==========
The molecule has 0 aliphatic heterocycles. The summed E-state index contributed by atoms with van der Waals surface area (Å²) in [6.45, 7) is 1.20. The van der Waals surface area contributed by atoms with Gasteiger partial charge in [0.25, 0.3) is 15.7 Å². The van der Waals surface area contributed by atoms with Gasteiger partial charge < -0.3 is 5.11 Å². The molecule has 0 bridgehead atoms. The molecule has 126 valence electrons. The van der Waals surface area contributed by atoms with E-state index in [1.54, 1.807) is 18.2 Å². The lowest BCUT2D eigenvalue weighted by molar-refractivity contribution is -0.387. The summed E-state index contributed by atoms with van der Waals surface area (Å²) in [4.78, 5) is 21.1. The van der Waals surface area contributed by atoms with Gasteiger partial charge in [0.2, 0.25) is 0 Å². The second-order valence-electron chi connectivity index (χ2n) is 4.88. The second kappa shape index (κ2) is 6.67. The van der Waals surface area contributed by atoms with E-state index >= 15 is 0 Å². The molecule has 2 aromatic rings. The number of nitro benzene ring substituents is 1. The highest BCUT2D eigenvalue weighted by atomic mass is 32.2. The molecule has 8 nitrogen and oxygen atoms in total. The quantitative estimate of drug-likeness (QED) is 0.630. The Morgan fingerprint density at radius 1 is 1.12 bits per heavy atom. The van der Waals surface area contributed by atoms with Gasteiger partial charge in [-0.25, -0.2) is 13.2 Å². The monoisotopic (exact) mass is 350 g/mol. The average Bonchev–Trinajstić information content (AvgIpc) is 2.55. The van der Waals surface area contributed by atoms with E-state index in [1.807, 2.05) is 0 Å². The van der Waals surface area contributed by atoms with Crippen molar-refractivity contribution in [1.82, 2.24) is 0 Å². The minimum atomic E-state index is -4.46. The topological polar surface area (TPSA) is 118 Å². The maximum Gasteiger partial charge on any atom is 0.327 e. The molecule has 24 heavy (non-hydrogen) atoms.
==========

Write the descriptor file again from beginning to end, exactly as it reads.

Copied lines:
The molecule has 0 aliphatic heterocycles. The summed E-state index contributed by atoms with van der Waals surface area (Å²) in [6.45, 7) is 1.20. The van der Waals surface area contributed by atoms with Gasteiger partial charge in [0.25, 0.3) is 15.7 Å². The van der Waals surface area contributed by atoms with Gasteiger partial charge < -0.3 is 5.11 Å². The molecule has 0 bridgehead atoms. The molecule has 126 valence electrons. The van der Waals surface area contributed by atoms with E-state index in [1.54, 1.807) is 18.2 Å². The lowest BCUT2D eigenvalue weighted by molar-refractivity contribution is -0.387. The summed E-state index contributed by atoms with van der Waals surface area (Å²) in [4.78, 5) is 21.1. The van der Waals surface area contributed by atoms with Gasteiger partial charge in [0.2, 0.25) is 0 Å². The second-order valence-electron chi connectivity index (χ2n) is 4.88. The second kappa shape index (κ2) is 6.67. The van der Waals surface area contributed by atoms with E-state index >= 15 is 0 Å². The molecule has 2 aromatic rings. The number of nitro benzene ring substituents is 1. The highest BCUT2D eigenvalue weighted by atomic mass is 32.2. The molecule has 8 nitrogen and oxygen atoms in total. The quantitative estimate of drug-likeness (QED) is 0.630. The Morgan fingerprint density at radius 1 is 1.12 bits per heavy atom. The van der Waals surface area contributed by atoms with Gasteiger partial charge in [-0.25, -0.2) is 13.2 Å². The monoisotopic (exact) mass is 350 g/mol. The average Bonchev–Trinajstić information content (AvgIpc) is 2.55. The van der Waals surface area contributed by atoms with E-state index in [1.807, 2.05) is 0 Å². The van der Waals surface area contributed by atoms with Crippen molar-refractivity contribution in [1.82, 2.24) is 0 Å². The minimum atomic E-state index is -4.46. The topological polar surface area (TPSA) is 118 Å². The maximum Gasteiger partial charge on any atom is 0.327 e. The molecule has 24 heavy (non-hydrogen) atoms.